You know it. We know it. So let’s fix it.

Digression into politics follows. Apologies. Normal ranting transmissions to return shortly.

But. Something MUST be said.

The asylum seeker situation as it stands in this country is just not right. You know that slightly off-kilter feeling when you read about this? That would be the innate knowledge that it is not right.

I get that there needs to be a way of preventing boats. The boats themselves are not an option. They are dangerous, and cater to criminal activity. By which I in NO way mean those seeking asylum.

They are people. People whose situation has become so bad that they choose to leave their homes, their families, their work, their lives and undertake dangerous journeys in the hope that somewhere else it will be better.

What would it take for you to find leaving EVERYTHING you know and EVERYTHING you own, let alone the everyone you love, to seek refuge in another country? How desperate might your circumstances be that this becomes an option? Don’t. You can’t. In your world, this is not an option. It is beyond conception. Outside the bounds of your imagination.

So don’t you dare dismiss out of hand the travails of the people in this position. Don’t you dare file them away as economic migrants, or queue jumpers, or ‘illegals’. I don’t question your right to an untrammelled existence on the basis of your faith or lack of it. Don’t you dare use such an arbitrary concept to judge the rights of another human to a safe life.

Line up your excuses to deny people a place in this country which would benefit from hard working people who spend in their community, and support those around them. Go on. I cannot wait to shoot them down.

Who are these people who deem themselves arbiters of the rights of others? These commenters. These voices. Not in my name. Never in my name.

Our politicians are game-playing. Saying that stopping the boats is only about stopping the deaths at sea. Congratulations. Job well done. Except they haven’t. They have been diverted. Sequestered. Contained on islands not Australia. Camps. Without adequate healthcare. Or schooling for children. Or education that they might assimilate WHEREVER they end up. This technique has rapidly filed these people – valuable, worthwhile people – as “not-our-problem”.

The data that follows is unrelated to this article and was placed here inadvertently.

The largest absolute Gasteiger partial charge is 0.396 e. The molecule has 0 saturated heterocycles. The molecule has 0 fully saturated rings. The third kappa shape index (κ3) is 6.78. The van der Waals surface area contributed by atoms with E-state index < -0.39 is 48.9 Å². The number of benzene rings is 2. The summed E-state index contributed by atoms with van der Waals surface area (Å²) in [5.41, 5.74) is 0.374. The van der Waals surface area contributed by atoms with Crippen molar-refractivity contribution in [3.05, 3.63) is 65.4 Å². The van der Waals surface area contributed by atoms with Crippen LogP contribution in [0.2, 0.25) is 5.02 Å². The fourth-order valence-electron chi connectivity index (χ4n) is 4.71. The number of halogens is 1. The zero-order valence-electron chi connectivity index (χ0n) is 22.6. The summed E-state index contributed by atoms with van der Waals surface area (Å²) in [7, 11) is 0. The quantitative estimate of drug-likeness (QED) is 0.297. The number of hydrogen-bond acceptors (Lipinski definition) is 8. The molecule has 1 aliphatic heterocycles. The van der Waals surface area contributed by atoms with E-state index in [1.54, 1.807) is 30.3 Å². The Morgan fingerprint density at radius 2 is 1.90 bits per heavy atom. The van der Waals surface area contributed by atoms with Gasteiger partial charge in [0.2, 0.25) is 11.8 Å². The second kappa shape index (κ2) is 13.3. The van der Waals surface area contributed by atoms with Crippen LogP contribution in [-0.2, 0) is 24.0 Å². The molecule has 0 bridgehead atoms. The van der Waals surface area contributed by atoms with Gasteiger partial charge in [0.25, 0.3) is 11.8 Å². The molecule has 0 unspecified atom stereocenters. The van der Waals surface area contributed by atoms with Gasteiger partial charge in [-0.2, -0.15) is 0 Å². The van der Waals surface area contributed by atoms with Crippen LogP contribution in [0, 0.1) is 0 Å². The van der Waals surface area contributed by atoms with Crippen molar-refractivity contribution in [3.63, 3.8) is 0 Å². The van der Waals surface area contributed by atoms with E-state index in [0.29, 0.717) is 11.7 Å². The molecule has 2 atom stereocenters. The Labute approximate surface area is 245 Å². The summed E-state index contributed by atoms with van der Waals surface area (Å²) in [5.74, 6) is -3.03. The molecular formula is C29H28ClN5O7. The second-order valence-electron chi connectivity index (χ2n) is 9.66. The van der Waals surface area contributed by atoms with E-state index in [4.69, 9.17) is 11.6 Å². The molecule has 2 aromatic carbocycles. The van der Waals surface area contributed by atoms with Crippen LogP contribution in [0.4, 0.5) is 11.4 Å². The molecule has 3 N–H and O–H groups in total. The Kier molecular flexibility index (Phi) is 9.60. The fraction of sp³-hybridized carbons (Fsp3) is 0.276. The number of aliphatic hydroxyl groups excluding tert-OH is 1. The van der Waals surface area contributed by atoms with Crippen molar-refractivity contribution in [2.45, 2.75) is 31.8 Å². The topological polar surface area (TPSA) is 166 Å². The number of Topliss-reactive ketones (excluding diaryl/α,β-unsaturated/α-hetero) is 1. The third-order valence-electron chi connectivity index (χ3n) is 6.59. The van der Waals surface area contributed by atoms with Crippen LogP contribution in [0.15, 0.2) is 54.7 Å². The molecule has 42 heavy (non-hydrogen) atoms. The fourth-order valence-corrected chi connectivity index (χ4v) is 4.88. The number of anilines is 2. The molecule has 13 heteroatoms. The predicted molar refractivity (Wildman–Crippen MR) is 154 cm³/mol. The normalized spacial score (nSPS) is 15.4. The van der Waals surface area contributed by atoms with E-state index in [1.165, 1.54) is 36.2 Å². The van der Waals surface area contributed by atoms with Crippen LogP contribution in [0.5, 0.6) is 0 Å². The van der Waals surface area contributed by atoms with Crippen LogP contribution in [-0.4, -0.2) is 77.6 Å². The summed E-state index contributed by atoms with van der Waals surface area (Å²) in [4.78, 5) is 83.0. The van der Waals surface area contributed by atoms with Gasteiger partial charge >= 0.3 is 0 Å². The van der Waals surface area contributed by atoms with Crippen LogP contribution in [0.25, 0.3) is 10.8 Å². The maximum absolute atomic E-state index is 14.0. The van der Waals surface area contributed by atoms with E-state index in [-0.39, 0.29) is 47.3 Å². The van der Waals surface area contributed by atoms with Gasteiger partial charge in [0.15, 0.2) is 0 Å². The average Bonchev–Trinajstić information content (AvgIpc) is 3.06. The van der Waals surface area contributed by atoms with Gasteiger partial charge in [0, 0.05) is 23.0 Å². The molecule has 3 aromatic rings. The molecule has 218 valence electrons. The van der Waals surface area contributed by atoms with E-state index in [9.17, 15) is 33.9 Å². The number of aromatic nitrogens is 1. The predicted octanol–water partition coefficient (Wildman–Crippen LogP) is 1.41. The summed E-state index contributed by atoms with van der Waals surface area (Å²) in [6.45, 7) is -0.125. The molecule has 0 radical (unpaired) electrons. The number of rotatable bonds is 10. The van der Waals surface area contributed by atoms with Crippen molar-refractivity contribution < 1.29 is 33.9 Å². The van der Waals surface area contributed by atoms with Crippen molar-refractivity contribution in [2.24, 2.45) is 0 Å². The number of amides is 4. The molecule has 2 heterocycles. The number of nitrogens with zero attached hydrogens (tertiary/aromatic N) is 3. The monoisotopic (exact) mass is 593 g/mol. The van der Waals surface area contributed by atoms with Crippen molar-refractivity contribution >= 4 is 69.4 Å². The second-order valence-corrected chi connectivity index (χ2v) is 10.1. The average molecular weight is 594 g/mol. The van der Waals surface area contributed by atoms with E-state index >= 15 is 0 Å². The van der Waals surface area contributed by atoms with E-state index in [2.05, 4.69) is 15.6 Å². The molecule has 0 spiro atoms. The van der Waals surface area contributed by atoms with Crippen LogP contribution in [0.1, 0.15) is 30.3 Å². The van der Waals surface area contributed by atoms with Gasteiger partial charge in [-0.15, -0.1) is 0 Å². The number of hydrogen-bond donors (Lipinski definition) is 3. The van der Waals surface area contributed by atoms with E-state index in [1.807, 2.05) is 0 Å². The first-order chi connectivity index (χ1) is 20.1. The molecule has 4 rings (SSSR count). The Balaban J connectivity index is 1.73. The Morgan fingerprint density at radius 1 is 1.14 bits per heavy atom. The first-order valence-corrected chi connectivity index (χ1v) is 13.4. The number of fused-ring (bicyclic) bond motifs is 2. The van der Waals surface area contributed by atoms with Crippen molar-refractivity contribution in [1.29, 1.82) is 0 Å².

But they are.

And not a problem, so much as an opportunity.

Not an invasion, a plea for help.

Not an imposition. Not a threat. Not a danger.

Just people. People in need.

Why is this so tremendously difficult to just understand?

And do not get me started on this appalling new position of refoulement. Messers Morrison and Abbott – how does this sit with your Christian beliefs? How do you reconcile this abhorrence with the basic tenets of humanity? I’m not accusing, nor berating. I actually want to know. Saying this is saving people from dying at sea makes no sense. Sending them back to unquestioned imprisonment by a regime the world does NOT endorse is malicious. We know little of what occurs when they are returned. But what we know is reprehensible.

Dear Australian government: kindly stop. This is not right. This is not good. This is no way a positive action. You must find another answer.

And the fact that the majority of polled people seem to think that we are not being harsh enough? I do not even know where to begin. We are better than this.

I KNOW we are better.

Hey, Labor party? I know much of this was incited by you. If not begun, then at the very least endorsed and pursued by the party last year. You excised AUSTRALIA from AUSTRALIA. And you know this is wrong. Now is the time to stand up. Admit you were wrong. And work toward an alternative. Be the Opposition a desperate nation craves.

Be better.

Oh please. Be better, Australia. This is not the country in which I was raised. This is not my religion, my ethos, my sense of right.